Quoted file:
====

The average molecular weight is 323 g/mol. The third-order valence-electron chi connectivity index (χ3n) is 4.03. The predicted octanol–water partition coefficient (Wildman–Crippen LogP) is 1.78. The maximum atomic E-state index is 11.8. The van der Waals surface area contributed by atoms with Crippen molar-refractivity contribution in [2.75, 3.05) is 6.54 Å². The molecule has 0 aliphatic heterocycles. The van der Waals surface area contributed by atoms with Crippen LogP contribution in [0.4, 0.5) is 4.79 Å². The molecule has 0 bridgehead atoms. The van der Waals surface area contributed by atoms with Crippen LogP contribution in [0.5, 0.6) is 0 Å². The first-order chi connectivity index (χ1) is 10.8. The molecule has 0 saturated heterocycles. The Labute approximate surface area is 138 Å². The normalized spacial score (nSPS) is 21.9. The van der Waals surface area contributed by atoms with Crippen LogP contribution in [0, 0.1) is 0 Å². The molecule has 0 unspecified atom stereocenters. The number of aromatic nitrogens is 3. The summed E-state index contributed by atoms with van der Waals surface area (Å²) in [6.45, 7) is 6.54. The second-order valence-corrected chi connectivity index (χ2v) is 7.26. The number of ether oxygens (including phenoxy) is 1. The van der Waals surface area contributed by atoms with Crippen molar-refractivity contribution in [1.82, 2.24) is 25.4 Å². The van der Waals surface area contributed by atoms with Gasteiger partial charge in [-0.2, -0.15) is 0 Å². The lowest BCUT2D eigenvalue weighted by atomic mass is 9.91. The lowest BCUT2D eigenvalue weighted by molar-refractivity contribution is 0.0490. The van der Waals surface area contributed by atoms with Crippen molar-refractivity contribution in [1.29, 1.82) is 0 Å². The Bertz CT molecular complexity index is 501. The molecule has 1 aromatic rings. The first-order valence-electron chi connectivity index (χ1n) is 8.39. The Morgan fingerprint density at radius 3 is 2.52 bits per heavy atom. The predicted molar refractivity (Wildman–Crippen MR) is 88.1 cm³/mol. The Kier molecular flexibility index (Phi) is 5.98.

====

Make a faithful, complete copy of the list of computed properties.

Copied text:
The average molecular weight is 323 g/mol. The third-order valence-electron chi connectivity index (χ3n) is 4.03. The predicted octanol–water partition coefficient (Wildman–Crippen LogP) is 1.78. The maximum atomic E-state index is 11.8. The van der Waals surface area contributed by atoms with Crippen molar-refractivity contribution in [2.75, 3.05) is 6.54 Å². The molecule has 0 aliphatic heterocycles. The van der Waals surface area contributed by atoms with Crippen LogP contribution in [0.4, 0.5) is 4.79 Å². The molecule has 0 bridgehead atoms. The van der Waals surface area contributed by atoms with Crippen LogP contribution in [0.5, 0.6) is 0 Å². The first-order chi connectivity index (χ1) is 10.8. The molecule has 0 saturated heterocycles. The Labute approximate surface area is 138 Å². The normalized spacial score (nSPS) is 21.9. The van der Waals surface area contributed by atoms with Crippen LogP contribution in [0, 0.1) is 0 Å². The molecule has 0 unspecified atom stereocenters. The number of aromatic nitrogens is 3. The summed E-state index contributed by atoms with van der Waals surface area (Å²) in [6.45, 7) is 6.54. The second-order valence-corrected chi connectivity index (χ2v) is 7.26. The number of ether oxygens (including phenoxy) is 1. The van der Waals surface area contributed by atoms with Crippen molar-refractivity contribution in [1.82, 2.24) is 25.4 Å². The van der Waals surface area contributed by atoms with Gasteiger partial charge in [-0.2, -0.15) is 0 Å². The lowest BCUT2D eigenvalue weighted by atomic mass is 9.91. The lowest BCUT2D eigenvalue weighted by molar-refractivity contribution is 0.0490. The van der Waals surface area contributed by atoms with Crippen molar-refractivity contribution in [1.29, 1.82) is 0 Å². The Bertz CT molecular complexity index is 501. The molecule has 1 aromatic rings. The first-order valence-electron chi connectivity index (χ1n) is 8.39. The Morgan fingerprint density at radius 3 is 2.52 bits per heavy atom. The predicted molar refractivity (Wildman–Crippen MR) is 88.1 cm³/mol. The Kier molecular flexibility index (Phi) is 5.98.